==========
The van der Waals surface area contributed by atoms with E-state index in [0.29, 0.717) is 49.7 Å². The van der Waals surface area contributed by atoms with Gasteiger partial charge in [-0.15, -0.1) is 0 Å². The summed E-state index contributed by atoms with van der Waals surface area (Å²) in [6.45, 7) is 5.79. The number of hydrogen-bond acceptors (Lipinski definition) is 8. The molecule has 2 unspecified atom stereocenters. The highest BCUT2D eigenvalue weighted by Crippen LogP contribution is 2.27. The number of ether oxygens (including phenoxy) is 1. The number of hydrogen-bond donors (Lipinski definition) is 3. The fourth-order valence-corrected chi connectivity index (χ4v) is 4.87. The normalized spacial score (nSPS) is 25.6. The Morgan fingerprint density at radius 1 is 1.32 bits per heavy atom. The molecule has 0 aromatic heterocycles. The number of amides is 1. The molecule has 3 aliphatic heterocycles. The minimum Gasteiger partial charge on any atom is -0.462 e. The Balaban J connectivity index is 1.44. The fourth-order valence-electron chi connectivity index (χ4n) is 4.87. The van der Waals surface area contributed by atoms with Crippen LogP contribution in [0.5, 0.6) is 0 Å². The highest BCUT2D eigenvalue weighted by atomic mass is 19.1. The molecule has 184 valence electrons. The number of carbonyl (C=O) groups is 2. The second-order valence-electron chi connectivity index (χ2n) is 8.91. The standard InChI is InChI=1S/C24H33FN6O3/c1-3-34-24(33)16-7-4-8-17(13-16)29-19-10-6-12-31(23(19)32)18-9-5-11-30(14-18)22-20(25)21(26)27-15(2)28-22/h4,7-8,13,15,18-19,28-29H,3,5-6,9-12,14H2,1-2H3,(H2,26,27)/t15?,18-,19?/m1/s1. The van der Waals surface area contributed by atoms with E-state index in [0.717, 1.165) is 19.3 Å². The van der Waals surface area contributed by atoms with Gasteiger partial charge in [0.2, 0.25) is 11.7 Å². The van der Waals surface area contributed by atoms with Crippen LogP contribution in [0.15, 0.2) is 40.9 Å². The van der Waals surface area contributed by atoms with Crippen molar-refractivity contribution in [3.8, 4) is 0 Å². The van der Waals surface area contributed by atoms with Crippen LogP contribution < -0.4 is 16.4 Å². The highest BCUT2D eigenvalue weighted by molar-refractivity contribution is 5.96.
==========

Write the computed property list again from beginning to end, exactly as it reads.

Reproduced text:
The van der Waals surface area contributed by atoms with E-state index in [0.29, 0.717) is 49.7 Å². The van der Waals surface area contributed by atoms with Gasteiger partial charge in [-0.15, -0.1) is 0 Å². The summed E-state index contributed by atoms with van der Waals surface area (Å²) in [6.45, 7) is 5.79. The number of hydrogen-bond acceptors (Lipinski definition) is 8. The molecule has 2 unspecified atom stereocenters. The highest BCUT2D eigenvalue weighted by Crippen LogP contribution is 2.27. The number of ether oxygens (including phenoxy) is 1. The number of hydrogen-bond donors (Lipinski definition) is 3. The fourth-order valence-corrected chi connectivity index (χ4v) is 4.87. The normalized spacial score (nSPS) is 25.6. The Morgan fingerprint density at radius 1 is 1.32 bits per heavy atom. The molecule has 0 aromatic heterocycles. The number of amides is 1. The molecule has 3 aliphatic heterocycles. The minimum Gasteiger partial charge on any atom is -0.462 e. The Balaban J connectivity index is 1.44. The fourth-order valence-electron chi connectivity index (χ4n) is 4.87. The van der Waals surface area contributed by atoms with Crippen LogP contribution in [0.5, 0.6) is 0 Å². The highest BCUT2D eigenvalue weighted by atomic mass is 19.1. The molecule has 184 valence electrons. The number of carbonyl (C=O) groups is 2. The second-order valence-electron chi connectivity index (χ2n) is 8.91. The standard InChI is InChI=1S/C24H33FN6O3/c1-3-34-24(33)16-7-4-8-17(13-16)29-19-10-6-12-31(23(19)32)18-9-5-11-30(14-18)22-20(25)21(26)27-15(2)28-22/h4,7-8,13,15,18-19,28-29H,3,5-6,9-12,14H2,1-2H3,(H2,26,27)/t15?,18-,19?/m1/s1. The van der Waals surface area contributed by atoms with E-state index in [0.717, 1.165) is 19.3 Å². The van der Waals surface area contributed by atoms with Gasteiger partial charge in [0.2, 0.25) is 11.7 Å². The van der Waals surface area contributed by atoms with Crippen LogP contribution in [0.15, 0.2) is 40.9 Å². The van der Waals surface area contributed by atoms with Crippen molar-refractivity contribution in [3.8, 4) is 0 Å². The van der Waals surface area contributed by atoms with Crippen LogP contribution < -0.4 is 16.4 Å². The highest BCUT2D eigenvalue weighted by molar-refractivity contribution is 5.96.